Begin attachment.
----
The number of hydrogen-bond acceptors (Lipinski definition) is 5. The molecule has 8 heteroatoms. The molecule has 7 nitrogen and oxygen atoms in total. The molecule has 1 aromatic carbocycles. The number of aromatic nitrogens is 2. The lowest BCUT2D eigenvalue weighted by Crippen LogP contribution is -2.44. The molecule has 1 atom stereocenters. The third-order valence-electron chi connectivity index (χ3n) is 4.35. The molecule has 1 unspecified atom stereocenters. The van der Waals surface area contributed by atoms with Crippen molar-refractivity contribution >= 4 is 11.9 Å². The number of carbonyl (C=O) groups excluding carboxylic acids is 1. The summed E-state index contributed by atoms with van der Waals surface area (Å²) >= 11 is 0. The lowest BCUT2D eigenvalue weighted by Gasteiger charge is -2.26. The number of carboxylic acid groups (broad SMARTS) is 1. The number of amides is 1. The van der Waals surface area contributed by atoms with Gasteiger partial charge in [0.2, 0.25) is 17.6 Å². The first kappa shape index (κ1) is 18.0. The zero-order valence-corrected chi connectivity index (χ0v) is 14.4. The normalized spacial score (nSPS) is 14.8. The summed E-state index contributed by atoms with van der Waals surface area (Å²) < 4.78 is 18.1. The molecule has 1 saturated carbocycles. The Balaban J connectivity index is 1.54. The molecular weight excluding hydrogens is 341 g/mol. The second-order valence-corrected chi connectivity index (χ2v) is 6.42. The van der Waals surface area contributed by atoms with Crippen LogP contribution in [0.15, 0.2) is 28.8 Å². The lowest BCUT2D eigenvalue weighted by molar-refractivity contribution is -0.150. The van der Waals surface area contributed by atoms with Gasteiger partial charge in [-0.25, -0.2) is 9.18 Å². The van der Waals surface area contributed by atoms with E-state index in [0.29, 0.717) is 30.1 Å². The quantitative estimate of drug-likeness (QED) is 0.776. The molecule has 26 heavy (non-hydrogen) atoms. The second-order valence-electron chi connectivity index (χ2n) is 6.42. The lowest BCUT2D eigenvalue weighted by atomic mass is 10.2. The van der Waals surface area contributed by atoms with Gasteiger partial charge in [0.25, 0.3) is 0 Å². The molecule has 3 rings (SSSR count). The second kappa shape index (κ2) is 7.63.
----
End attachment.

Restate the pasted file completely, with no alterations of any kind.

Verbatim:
The number of hydrogen-bond acceptors (Lipinski definition) is 5. The molecule has 8 heteroatoms. The molecule has 7 nitrogen and oxygen atoms in total. The molecule has 1 aromatic carbocycles. The number of aromatic nitrogens is 2. The lowest BCUT2D eigenvalue weighted by Crippen LogP contribution is -2.44. The molecule has 1 atom stereocenters. The third-order valence-electron chi connectivity index (χ3n) is 4.35. The molecule has 1 unspecified atom stereocenters. The van der Waals surface area contributed by atoms with Crippen molar-refractivity contribution >= 4 is 11.9 Å². The number of carbonyl (C=O) groups excluding carboxylic acids is 1. The summed E-state index contributed by atoms with van der Waals surface area (Å²) >= 11 is 0. The lowest BCUT2D eigenvalue weighted by Gasteiger charge is -2.26. The number of carboxylic acid groups (broad SMARTS) is 1. The number of amides is 1. The van der Waals surface area contributed by atoms with Gasteiger partial charge in [0.2, 0.25) is 17.6 Å². The first kappa shape index (κ1) is 18.0. The zero-order valence-corrected chi connectivity index (χ0v) is 14.4. The normalized spacial score (nSPS) is 14.8. The summed E-state index contributed by atoms with van der Waals surface area (Å²) < 4.78 is 18.1. The molecule has 1 saturated carbocycles. The Balaban J connectivity index is 1.54. The molecular weight excluding hydrogens is 341 g/mol. The second-order valence-corrected chi connectivity index (χ2v) is 6.42. The van der Waals surface area contributed by atoms with Crippen LogP contribution in [0.15, 0.2) is 28.8 Å². The lowest BCUT2D eigenvalue weighted by molar-refractivity contribution is -0.150. The van der Waals surface area contributed by atoms with Gasteiger partial charge in [-0.25, -0.2) is 9.18 Å². The van der Waals surface area contributed by atoms with E-state index in [0.29, 0.717) is 30.1 Å². The quantitative estimate of drug-likeness (QED) is 0.776. The molecule has 26 heavy (non-hydrogen) atoms. The second-order valence-electron chi connectivity index (χ2n) is 6.42. The lowest BCUT2D eigenvalue weighted by atomic mass is 10.2. The van der Waals surface area contributed by atoms with Gasteiger partial charge in [0.25, 0.3) is 0 Å². The molecule has 3 rings (SSSR count). The second kappa shape index (κ2) is 7.63.